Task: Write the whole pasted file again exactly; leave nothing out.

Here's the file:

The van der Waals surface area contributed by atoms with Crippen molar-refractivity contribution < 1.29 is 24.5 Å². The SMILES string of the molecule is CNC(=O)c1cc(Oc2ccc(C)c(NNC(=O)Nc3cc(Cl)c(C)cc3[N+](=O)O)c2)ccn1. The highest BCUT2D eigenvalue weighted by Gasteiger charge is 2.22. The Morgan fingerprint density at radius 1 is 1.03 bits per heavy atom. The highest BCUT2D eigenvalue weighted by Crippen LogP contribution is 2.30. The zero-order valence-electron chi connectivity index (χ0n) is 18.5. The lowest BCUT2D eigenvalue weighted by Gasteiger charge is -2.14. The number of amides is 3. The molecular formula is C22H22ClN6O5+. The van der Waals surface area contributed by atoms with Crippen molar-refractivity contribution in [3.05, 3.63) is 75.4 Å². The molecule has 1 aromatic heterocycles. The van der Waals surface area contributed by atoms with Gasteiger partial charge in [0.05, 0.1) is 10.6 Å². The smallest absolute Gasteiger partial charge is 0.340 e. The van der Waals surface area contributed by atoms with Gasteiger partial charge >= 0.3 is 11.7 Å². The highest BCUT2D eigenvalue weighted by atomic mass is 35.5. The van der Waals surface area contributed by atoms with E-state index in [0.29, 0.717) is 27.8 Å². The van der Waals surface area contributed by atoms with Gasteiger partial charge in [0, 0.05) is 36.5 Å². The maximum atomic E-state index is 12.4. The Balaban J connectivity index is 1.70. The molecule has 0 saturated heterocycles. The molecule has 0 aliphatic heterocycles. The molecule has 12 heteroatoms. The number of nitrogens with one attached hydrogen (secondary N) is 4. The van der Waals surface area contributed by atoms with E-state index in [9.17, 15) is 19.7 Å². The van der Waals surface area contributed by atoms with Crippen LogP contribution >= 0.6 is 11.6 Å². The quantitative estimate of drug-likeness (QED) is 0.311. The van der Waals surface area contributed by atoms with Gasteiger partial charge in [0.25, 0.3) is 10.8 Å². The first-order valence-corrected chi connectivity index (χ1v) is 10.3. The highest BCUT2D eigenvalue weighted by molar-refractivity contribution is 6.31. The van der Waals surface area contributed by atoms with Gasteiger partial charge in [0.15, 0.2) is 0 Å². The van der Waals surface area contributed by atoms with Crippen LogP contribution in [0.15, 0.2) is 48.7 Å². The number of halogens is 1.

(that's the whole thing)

The van der Waals surface area contributed by atoms with Crippen molar-refractivity contribution < 1.29 is 24.5 Å². The SMILES string of the molecule is CNC(=O)c1cc(Oc2ccc(C)c(NNC(=O)Nc3cc(Cl)c(C)cc3[N+](=O)O)c2)ccn1. The highest BCUT2D eigenvalue weighted by Gasteiger charge is 2.22. The Morgan fingerprint density at radius 1 is 1.03 bits per heavy atom. The highest BCUT2D eigenvalue weighted by Crippen LogP contribution is 2.30. The zero-order valence-electron chi connectivity index (χ0n) is 18.5. The lowest BCUT2D eigenvalue weighted by Gasteiger charge is -2.14. The number of amides is 3. The molecular formula is C22H22ClN6O5+. The van der Waals surface area contributed by atoms with Crippen molar-refractivity contribution in [3.05, 3.63) is 75.4 Å². The molecule has 1 aromatic heterocycles. The van der Waals surface area contributed by atoms with Gasteiger partial charge in [0.05, 0.1) is 10.6 Å². The smallest absolute Gasteiger partial charge is 0.340 e. The van der Waals surface area contributed by atoms with Gasteiger partial charge >= 0.3 is 11.7 Å². The highest BCUT2D eigenvalue weighted by atomic mass is 35.5. The van der Waals surface area contributed by atoms with E-state index in [0.29, 0.717) is 27.8 Å². The van der Waals surface area contributed by atoms with Gasteiger partial charge in [0, 0.05) is 36.5 Å². The maximum atomic E-state index is 12.4. The Balaban J connectivity index is 1.70. The molecule has 0 saturated heterocycles. The molecule has 0 aliphatic heterocycles. The molecule has 12 heteroatoms. The number of nitrogens with one attached hydrogen (secondary N) is 4. The van der Waals surface area contributed by atoms with E-state index in [9.17, 15) is 19.7 Å². The van der Waals surface area contributed by atoms with Crippen LogP contribution >= 0.6 is 11.6 Å². The quantitative estimate of drug-likeness (QED) is 0.311. The van der Waals surface area contributed by atoms with Gasteiger partial charge in [0.25, 0.3) is 10.8 Å². The first-order valence-corrected chi connectivity index (χ1v) is 10.3. The highest BCUT2D eigenvalue weighted by molar-refractivity contribution is 6.31. The van der Waals surface area contributed by atoms with Gasteiger partial charge in [0.15, 0.2) is 0 Å². The van der Waals surface area contributed by atoms with Crippen LogP contribution in [0.15, 0.2) is 48.7 Å². The number of halogens is 1.